When learning about Independent event, one will understand the importance of two events in one sample space. Subjective probability is based on a personal evaluation in favor of that independent favor when trying to measure various probabilities. Subjective probabilities may not cooperate with third axiom of probability.
So here we’ll suppose things are positively working out in favor of A and positioning a : b condition: P(A) = a/(a+b). If the opposite situation occurs, where things are positioning a negative circumstance and quite against A with a : b then we’ll get P( A) = b/(a+b).
Let us consider this following example and get the measure the subjective probability:
Six men in a company of 15 are engineers. If 3 men were picked out of the 15, then calculate probability of at least one engineer?
Here 3 men were picked out of 15 where if we’ll separate minimum one engineer in each group and then measure we’ll get these three cases:
- 1 engineer and 2 non-engineers
- 2 engineers and 1 non-engineer
- And 3 engineers and 0 non-engineer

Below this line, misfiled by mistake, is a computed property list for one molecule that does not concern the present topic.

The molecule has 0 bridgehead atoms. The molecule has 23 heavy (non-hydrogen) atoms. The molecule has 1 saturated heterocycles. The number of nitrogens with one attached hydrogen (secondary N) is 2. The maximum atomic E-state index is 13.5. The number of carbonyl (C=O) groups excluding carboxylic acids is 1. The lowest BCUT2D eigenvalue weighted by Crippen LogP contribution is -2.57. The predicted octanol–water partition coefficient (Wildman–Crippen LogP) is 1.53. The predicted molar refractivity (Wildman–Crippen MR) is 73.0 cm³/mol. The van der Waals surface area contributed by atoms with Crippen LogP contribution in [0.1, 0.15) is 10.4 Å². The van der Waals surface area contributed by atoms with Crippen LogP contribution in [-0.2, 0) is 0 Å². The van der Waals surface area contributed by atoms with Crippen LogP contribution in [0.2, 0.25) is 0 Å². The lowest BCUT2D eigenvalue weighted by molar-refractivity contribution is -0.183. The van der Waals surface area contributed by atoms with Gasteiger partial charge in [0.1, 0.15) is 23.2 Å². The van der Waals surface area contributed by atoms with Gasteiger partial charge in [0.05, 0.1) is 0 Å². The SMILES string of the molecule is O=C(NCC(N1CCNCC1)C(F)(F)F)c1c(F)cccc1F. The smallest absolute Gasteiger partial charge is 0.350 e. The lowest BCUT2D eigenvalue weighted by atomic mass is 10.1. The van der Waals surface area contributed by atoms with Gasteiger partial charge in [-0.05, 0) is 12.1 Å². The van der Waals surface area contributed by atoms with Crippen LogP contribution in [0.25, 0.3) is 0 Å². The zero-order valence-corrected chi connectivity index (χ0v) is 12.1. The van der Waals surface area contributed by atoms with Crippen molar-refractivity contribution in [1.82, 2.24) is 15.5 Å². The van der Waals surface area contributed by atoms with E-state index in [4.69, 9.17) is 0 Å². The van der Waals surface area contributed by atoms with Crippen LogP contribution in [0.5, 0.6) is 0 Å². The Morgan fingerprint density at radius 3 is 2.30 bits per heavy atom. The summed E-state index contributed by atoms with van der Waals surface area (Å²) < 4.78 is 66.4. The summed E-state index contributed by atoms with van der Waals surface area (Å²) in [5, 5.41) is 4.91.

So we’ll get these three separate cases of probabilities:
(6/1) (9/2)/ (15/3) = 216/455, (6/2) (9/1)/ (15/3) = 135/455, (6/3) (9/0)/ (15/3) = 20/455
Hence we’ll get the answer:
P ( at least one engineer) = 216/455 + 135/455 + 20/455 = 371/455
Here is another example to consider:
An article manufactured by a company consists of two parts I and II. In the process t1 manufacture of part L, 9 in the total of 100 are stated as defective. Similarly, 5 in total of 100 are stated as defective in the manufacture of part II. Calculate probability that assembled article will not have any defective pieces.
The first thing to point out is that there is a mention of defective part both in part I and II and we have to calculate the part that’ll not be defective.
So, first part I: P( defective part I) = 9/100
Second part II: P (non-defective part I) = 1-(9/100) = 0.91
P (defective part I) = 5/100
P (non-defective part II) = 1- (5/100) = 0.95
Now comes the part where we describe Part I and II as independent events then
P = (non-defective part I). (non-defective part II)
So we’ll place: